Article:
What are some “titles” that you have?

Eating Healthy at Work

So, I’ve been kind of MIA this week.  It wasn’t intentional; just call it working 60 plus hours inside of 6 days.  Yeah, crazy nurse hours.  But it got me thinking about the challenge of eating healthy when work gets in the way.

If your work place is anything like mine, there are always yummy goodies lying around.  I work night shift at a hospital, and I promise you, day shift can find any excuse to have a potluck lunch.  And what’s left over, hangs out in the breakroom for us night critters.  Cookies, cupcakes, candy, doughnuts…When I get tired at about 3 a.m., I start craving sugar, and those sugar laden treats start calling my name.  Not a good combo.

And should I mention that the cafeteria is only open for a short time offering all kinds of delectable meals like grilled cheese sandwiches, french fries, chicken fingers…Or I could take my chances with the vending machines.  Neither is really a good option.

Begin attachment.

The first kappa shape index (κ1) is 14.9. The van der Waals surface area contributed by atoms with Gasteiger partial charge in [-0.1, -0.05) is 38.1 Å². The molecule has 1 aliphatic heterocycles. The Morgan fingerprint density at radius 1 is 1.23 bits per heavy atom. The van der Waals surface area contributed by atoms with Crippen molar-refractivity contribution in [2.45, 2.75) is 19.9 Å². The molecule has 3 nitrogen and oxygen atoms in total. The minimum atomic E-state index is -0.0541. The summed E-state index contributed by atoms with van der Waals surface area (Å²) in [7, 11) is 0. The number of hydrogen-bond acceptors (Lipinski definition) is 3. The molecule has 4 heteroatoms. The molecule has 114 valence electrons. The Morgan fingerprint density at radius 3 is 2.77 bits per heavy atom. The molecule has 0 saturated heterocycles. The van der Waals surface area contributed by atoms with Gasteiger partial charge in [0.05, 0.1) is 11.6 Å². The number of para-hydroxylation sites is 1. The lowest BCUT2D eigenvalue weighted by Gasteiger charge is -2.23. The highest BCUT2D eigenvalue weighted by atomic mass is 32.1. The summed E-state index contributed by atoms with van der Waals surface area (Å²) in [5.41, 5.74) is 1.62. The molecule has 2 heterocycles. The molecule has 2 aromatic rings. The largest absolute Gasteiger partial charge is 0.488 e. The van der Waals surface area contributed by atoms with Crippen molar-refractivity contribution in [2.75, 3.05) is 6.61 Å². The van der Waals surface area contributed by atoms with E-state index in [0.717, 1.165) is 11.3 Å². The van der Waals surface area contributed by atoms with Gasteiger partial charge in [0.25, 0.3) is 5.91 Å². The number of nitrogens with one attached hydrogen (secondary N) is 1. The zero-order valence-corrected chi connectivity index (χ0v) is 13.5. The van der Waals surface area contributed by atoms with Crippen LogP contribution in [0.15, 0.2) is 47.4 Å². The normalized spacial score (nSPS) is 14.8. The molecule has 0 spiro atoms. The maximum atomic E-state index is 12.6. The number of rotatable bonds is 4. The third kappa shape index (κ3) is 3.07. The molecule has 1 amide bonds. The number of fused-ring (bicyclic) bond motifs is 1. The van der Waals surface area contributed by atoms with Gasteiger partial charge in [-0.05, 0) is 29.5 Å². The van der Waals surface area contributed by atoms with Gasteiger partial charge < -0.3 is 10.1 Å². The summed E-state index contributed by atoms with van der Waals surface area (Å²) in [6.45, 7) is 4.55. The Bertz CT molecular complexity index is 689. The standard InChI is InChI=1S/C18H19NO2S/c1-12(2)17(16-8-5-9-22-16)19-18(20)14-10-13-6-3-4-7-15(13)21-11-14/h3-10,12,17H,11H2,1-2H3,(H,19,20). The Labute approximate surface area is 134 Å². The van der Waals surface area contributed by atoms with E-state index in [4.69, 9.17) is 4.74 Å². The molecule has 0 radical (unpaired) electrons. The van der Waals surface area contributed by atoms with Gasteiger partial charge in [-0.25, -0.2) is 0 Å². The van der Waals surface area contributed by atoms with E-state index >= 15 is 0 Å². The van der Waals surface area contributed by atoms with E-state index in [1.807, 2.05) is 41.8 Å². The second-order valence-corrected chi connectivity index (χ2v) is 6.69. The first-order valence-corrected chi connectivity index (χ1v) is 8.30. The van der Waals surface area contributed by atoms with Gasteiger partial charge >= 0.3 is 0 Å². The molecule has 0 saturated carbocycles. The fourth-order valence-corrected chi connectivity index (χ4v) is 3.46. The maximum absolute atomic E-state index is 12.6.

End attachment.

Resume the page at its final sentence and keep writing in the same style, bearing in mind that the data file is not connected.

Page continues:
Plus, like most people, work tires me out.  And if you’re like me, when you’re tired, it’s just easier to run through the drive through or pick up some kind of pre-made meal that probably isn’t the healthiest, either.

On a side note, I wish I could sleep like this during the day!

010So what’s a girl to do?  How do you survive the challenges of work and fatigue and still manage a healthy diet?

I go about it like this:

  1.  Prepare food in advance and put it in serving size containers. I usually take a few hours one day and prepare some foods that I can do lots of different things with and that will stay good in the refrigerator for most of the week.  Baked chicken is a staple in my refrigerator.  It’s great in salads, in a wrap or sandwich, or alongside steamed or roasted veggies. Make salads ahead of time by chopping the veggies.  Keep frozen veggies on hand that you can quickly steam in the microwave while you shower or blow dry your hair.  Or put leftovers of whatever you’ve cooked into serving size containers. Having things that I can quickly assemble (10 minutes or less) or just toss into my lunch bag makes it much easier to take a lunch to work or make a quick, healthy meal when I get home.